The Artscroll Succot Machsor’s overview also discusses the Mitzvah to celebrate Succot and expresses the symbolism of B’nei Ysrael’s Spiritual Harvest (ibid, pages XX11-XX111) :
Only once does the Torah command Israel to rejoice on Shavuot (The Artscroll Succot Machsor citing Sefer Devarim Perek 16, posuk 11) — but no less than three times is Israel enjoined to celebrate Succot (The Artscroll Succot Machsor citing Sefer Vayikra Perek 23, posuk 40 and Sefer Devarim Perek 16, posukim 14-15). The implication is plain.
The greatest cause for celebration is the attainment of a goal. Succot symbolizes the successful completion and ingathering of Israel’s spiritual harvest; that is surely ample reason for Torah to stress three times, and for the Sages to incorporate into the days’ tefillot, that Succot is the season of our gladness (The Artscroll Succot Machsor citing S’fas Emes).
One need wonder; what the motivation of the nations could be behind the prophecy of their seeking reward and favor with Hashem? Would the nations perceive Succot as “an easy Mitzvah”, “a free pass” courtesy of HaKadosh Borchu? Gemara Mesechet Avodah Zora, daf gimmel blows such a perception out of the water in relating that while the head of state of the nations would sit in the Succah, an unbearable heatwave would come whereupon he and and his party would bid a hasty retreat from the Succah kicking down the door with disdain as they left.
May we, the B’nei Yisrael be zocha that our brethren — the refugee families from Gush Katif be permanently settled and be made totally whole — be totally restituted for all that was stolen from them, that the thrice expelled families of Amona be restored to their rebuilt homes and the oft-destroyed Yeshiva buildings in Homesh be rebuilt, as well as the buildings of Yishuv Elchanan, all at total government expense; due to alt-leftist-agendized, supreme court legalized Yassamnik gunpoint. Baruch Hashem that our dear brother Jonathan Pollard is in the midst of his third year at home in Eretz Yisrael and has embarked on a new chapter in his life. May Esther Yocheved bat Yechiel Avraham have an aliyah in Shemayim and may her spirit and memory continue to lift Jonathan to at least 120 years. May the MIAs be liberated alive and returned to us in ways befitting Al Kiddush Hashem — as with the return in April, 2019, via Russia, of the remains of Zachariah Baumel, as should the remains of the two chayalim from the Gaza War of nine years ago. May we have the courage and strength to stand up and physically prevent the possibility of Chas V’Challila any future eviction of Jews from their homes and prevent Chas V’Challila the handing of Jewish land over to anyone, let alone to enemies sworn to Israel’s and Judaism’s destruction and eradication. May we see, in 5784, the REAL Jews from the Ukraine and Russia make Aliyah enmass — via thorough review by Misrad HaPanim. And may we soon and finally see the total end to the Communist Chinese Wuhan Lab corona virus pandemic and all like viruses and variants. May we fulfill Hashem’s blueprint of B’nei Yisrael as a Unique people — an Am Segula, not to be reckoned with as with “the nations” and may we be zocha to see the Moshiach, the Ge’ula Shlaima, as Dov Shurin sings; “Ki Karov Yom Hashem Al’Kol HaGoyim”, the Ultimate Redemption, bimhayrah b’yamainu — speedily, in our time”, — Achshav, Chik Chuk, Miyad, Etmol!!!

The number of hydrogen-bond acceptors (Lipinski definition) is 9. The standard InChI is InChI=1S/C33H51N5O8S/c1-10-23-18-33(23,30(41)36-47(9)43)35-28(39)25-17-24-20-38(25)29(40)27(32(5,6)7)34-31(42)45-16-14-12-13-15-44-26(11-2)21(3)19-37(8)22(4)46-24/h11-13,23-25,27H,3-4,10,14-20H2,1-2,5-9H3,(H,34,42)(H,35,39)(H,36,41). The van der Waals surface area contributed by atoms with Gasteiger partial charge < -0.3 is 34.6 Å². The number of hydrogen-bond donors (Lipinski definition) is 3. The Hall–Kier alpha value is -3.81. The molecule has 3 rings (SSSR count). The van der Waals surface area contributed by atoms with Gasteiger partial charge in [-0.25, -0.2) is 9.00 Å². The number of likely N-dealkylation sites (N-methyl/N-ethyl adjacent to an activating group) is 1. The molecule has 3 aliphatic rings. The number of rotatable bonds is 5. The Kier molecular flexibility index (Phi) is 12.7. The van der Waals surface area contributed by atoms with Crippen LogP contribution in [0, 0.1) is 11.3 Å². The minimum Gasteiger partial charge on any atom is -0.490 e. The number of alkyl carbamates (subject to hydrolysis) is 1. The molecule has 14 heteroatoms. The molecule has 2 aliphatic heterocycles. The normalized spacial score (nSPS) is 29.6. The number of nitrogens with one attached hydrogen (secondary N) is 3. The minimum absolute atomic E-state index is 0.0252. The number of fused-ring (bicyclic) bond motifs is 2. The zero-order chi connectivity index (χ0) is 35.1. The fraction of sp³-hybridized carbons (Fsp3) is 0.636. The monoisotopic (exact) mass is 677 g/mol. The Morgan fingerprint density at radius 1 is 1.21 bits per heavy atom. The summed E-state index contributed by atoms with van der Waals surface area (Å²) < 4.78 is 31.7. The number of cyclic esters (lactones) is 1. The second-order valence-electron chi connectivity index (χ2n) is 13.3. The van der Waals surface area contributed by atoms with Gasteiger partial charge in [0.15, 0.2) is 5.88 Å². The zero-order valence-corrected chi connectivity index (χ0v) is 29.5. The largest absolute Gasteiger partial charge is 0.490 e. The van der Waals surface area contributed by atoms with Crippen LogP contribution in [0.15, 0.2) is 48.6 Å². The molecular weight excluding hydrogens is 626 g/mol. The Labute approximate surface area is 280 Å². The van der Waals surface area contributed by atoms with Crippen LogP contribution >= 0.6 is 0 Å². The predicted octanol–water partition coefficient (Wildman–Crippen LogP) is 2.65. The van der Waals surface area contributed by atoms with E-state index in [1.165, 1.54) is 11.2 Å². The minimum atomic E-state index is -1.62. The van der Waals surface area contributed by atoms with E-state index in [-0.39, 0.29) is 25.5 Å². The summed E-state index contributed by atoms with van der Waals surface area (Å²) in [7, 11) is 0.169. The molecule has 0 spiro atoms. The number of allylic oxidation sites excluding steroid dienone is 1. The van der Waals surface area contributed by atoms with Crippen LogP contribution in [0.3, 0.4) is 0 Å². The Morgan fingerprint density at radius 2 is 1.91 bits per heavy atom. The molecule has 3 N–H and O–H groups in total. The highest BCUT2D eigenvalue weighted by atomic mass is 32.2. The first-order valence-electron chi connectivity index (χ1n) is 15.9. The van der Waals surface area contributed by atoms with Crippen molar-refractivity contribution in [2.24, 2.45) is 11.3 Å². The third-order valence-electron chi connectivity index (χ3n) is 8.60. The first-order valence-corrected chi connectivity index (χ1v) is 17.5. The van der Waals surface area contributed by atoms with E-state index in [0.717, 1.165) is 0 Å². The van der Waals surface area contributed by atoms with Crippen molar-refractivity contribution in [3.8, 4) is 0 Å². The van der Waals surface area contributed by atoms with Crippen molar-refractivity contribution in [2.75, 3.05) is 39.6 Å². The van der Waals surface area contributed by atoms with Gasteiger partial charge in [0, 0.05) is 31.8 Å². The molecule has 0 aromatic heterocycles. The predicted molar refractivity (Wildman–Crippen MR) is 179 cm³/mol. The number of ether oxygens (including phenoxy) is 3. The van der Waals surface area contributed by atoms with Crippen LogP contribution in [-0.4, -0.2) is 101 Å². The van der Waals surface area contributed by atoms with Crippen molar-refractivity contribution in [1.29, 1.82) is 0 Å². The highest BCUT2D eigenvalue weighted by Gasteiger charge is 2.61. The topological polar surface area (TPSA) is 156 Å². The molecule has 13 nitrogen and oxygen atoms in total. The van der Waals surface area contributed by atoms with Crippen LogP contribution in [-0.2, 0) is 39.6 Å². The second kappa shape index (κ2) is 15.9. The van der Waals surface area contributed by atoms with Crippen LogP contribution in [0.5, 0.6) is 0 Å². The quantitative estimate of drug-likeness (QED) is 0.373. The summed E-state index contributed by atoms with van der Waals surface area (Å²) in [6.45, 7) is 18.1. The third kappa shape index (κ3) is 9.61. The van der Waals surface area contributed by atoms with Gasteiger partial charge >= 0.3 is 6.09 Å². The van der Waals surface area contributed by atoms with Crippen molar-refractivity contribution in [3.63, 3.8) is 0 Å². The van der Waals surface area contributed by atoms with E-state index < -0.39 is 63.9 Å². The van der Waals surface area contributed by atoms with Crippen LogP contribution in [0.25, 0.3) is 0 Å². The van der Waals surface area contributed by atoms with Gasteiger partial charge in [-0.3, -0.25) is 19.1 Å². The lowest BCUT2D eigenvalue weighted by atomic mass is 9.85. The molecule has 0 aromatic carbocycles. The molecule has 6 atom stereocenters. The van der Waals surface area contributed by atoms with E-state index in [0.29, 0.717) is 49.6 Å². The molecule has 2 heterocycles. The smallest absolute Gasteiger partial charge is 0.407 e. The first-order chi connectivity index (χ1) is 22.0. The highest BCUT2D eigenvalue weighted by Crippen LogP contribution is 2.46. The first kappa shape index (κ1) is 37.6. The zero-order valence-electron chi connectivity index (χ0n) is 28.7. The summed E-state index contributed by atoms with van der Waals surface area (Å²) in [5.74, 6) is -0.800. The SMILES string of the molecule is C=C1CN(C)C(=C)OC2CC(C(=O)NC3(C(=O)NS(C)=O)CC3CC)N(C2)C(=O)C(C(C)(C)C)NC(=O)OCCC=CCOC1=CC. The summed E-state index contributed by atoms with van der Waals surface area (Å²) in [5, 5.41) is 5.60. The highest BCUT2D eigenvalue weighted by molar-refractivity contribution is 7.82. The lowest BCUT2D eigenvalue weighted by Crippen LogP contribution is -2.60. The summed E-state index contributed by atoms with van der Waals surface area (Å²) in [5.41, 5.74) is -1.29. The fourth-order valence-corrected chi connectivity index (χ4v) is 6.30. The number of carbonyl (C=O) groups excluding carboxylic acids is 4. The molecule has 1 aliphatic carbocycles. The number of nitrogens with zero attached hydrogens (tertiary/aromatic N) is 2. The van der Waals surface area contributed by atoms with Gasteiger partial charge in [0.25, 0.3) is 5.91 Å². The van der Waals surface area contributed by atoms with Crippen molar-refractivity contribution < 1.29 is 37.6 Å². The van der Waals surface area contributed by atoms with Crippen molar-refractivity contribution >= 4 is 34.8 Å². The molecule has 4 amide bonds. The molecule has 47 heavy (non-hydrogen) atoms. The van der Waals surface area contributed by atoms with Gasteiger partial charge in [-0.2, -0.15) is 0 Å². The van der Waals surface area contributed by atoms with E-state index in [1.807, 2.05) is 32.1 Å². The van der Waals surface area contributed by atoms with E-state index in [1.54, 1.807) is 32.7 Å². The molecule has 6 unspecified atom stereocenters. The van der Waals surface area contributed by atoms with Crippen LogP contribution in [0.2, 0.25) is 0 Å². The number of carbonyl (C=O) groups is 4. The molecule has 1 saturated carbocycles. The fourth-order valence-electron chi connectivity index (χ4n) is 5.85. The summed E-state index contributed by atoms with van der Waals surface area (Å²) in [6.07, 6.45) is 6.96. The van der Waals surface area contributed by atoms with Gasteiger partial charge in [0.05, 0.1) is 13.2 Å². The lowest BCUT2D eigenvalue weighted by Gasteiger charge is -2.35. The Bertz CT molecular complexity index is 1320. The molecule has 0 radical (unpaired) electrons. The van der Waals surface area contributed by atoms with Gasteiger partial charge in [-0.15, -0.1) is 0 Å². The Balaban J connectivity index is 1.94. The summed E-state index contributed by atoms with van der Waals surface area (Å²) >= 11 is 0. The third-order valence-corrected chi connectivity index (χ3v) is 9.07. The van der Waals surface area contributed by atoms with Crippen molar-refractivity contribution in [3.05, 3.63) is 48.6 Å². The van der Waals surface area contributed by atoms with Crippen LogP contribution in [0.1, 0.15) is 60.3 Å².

L’Shana Tova, Chag Same’ach and Good Shabbos! — may all who read this enjoy a healthy, happy, sweet and prosperous 5784 and every year thereafter to at least 120! (123 years if you are Kohen.)
Moshe Burt, an Oleh, is a commentator on news and events in Israel and Founder and Director of The Sefer Torah Recycling Network. He lives in Ramat Beit Shemesh.